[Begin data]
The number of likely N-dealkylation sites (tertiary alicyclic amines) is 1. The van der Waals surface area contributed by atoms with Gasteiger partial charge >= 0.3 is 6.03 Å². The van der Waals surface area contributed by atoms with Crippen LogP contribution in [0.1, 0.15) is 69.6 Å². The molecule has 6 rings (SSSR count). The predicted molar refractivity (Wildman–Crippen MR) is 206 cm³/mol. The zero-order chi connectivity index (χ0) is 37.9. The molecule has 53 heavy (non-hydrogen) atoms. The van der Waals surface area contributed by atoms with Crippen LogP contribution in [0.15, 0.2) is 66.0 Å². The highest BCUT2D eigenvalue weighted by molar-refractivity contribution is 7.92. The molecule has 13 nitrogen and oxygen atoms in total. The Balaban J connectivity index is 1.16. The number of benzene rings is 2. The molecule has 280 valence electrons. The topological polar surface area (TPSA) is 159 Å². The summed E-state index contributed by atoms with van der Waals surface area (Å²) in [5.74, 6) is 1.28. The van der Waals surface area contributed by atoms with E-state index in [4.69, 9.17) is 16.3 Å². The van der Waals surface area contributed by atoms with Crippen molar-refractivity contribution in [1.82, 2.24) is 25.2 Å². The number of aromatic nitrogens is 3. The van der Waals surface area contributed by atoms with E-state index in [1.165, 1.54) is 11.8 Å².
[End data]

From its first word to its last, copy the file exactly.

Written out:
The number of likely N-dealkylation sites (tertiary alicyclic amines) is 1. The van der Waals surface area contributed by atoms with Gasteiger partial charge >= 0.3 is 6.03 Å². The van der Waals surface area contributed by atoms with Crippen LogP contribution in [0.1, 0.15) is 69.6 Å². The molecule has 6 rings (SSSR count). The predicted molar refractivity (Wildman–Crippen MR) is 206 cm³/mol. The zero-order chi connectivity index (χ0) is 37.9. The molecule has 53 heavy (non-hydrogen) atoms. The van der Waals surface area contributed by atoms with Crippen LogP contribution in [0.15, 0.2) is 66.0 Å². The highest BCUT2D eigenvalue weighted by molar-refractivity contribution is 7.92. The molecule has 13 nitrogen and oxygen atoms in total. The Balaban J connectivity index is 1.16. The number of benzene rings is 2. The molecule has 280 valence electrons. The topological polar surface area (TPSA) is 159 Å². The summed E-state index contributed by atoms with van der Waals surface area (Å²) in [5.74, 6) is 1.28. The van der Waals surface area contributed by atoms with E-state index in [4.69, 9.17) is 16.3 Å². The van der Waals surface area contributed by atoms with Crippen molar-refractivity contribution in [1.82, 2.24) is 25.2 Å². The number of aromatic nitrogens is 3. The van der Waals surface area contributed by atoms with E-state index in [1.165, 1.54) is 11.8 Å².